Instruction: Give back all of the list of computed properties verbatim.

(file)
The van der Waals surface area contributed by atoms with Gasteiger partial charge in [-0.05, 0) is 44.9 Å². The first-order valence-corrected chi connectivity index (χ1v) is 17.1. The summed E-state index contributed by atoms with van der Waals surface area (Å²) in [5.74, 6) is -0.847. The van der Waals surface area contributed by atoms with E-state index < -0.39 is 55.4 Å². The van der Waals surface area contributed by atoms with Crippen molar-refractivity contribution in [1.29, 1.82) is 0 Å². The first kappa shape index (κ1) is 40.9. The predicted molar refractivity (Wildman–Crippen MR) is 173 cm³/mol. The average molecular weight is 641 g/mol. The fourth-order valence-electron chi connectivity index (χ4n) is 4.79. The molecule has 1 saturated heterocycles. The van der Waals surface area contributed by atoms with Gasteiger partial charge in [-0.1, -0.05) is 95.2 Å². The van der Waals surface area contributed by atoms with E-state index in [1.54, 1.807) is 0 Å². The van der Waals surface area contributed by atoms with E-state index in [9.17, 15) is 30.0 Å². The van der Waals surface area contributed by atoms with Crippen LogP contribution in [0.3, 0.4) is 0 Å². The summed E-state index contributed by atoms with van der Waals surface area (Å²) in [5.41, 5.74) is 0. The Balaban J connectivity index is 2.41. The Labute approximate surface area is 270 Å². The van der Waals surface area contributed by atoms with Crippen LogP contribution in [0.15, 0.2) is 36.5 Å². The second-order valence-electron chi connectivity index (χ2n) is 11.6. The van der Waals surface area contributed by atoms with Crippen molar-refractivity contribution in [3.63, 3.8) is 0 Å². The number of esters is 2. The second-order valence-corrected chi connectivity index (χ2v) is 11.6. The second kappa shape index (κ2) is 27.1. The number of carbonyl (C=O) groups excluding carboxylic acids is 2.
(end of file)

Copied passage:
The van der Waals surface area contributed by atoms with Gasteiger partial charge in [-0.05, 0) is 44.9 Å². The first-order valence-corrected chi connectivity index (χ1v) is 17.1. The summed E-state index contributed by atoms with van der Waals surface area (Å²) in [5.74, 6) is -0.847. The van der Waals surface area contributed by atoms with E-state index < -0.39 is 55.4 Å². The van der Waals surface area contributed by atoms with Crippen molar-refractivity contribution in [1.29, 1.82) is 0 Å². The first kappa shape index (κ1) is 40.9. The predicted molar refractivity (Wildman–Crippen MR) is 173 cm³/mol. The average molecular weight is 641 g/mol. The fourth-order valence-electron chi connectivity index (χ4n) is 4.79. The molecule has 1 saturated heterocycles. The van der Waals surface area contributed by atoms with Gasteiger partial charge in [-0.1, -0.05) is 95.2 Å². The van der Waals surface area contributed by atoms with E-state index in [1.54, 1.807) is 0 Å². The van der Waals surface area contributed by atoms with E-state index in [9.17, 15) is 30.0 Å². The van der Waals surface area contributed by atoms with Crippen LogP contribution in [0.3, 0.4) is 0 Å². The summed E-state index contributed by atoms with van der Waals surface area (Å²) in [5.41, 5.74) is 0. The Balaban J connectivity index is 2.41. The Labute approximate surface area is 270 Å². The van der Waals surface area contributed by atoms with Crippen LogP contribution in [0.15, 0.2) is 36.5 Å². The second-order valence-electron chi connectivity index (χ2n) is 11.6. The van der Waals surface area contributed by atoms with Crippen molar-refractivity contribution in [3.63, 3.8) is 0 Å². The number of esters is 2. The second-order valence-corrected chi connectivity index (χ2v) is 11.6. The second kappa shape index (κ2) is 27.1. The number of carbonyl (C=O) groups excluding carboxylic acids is 2.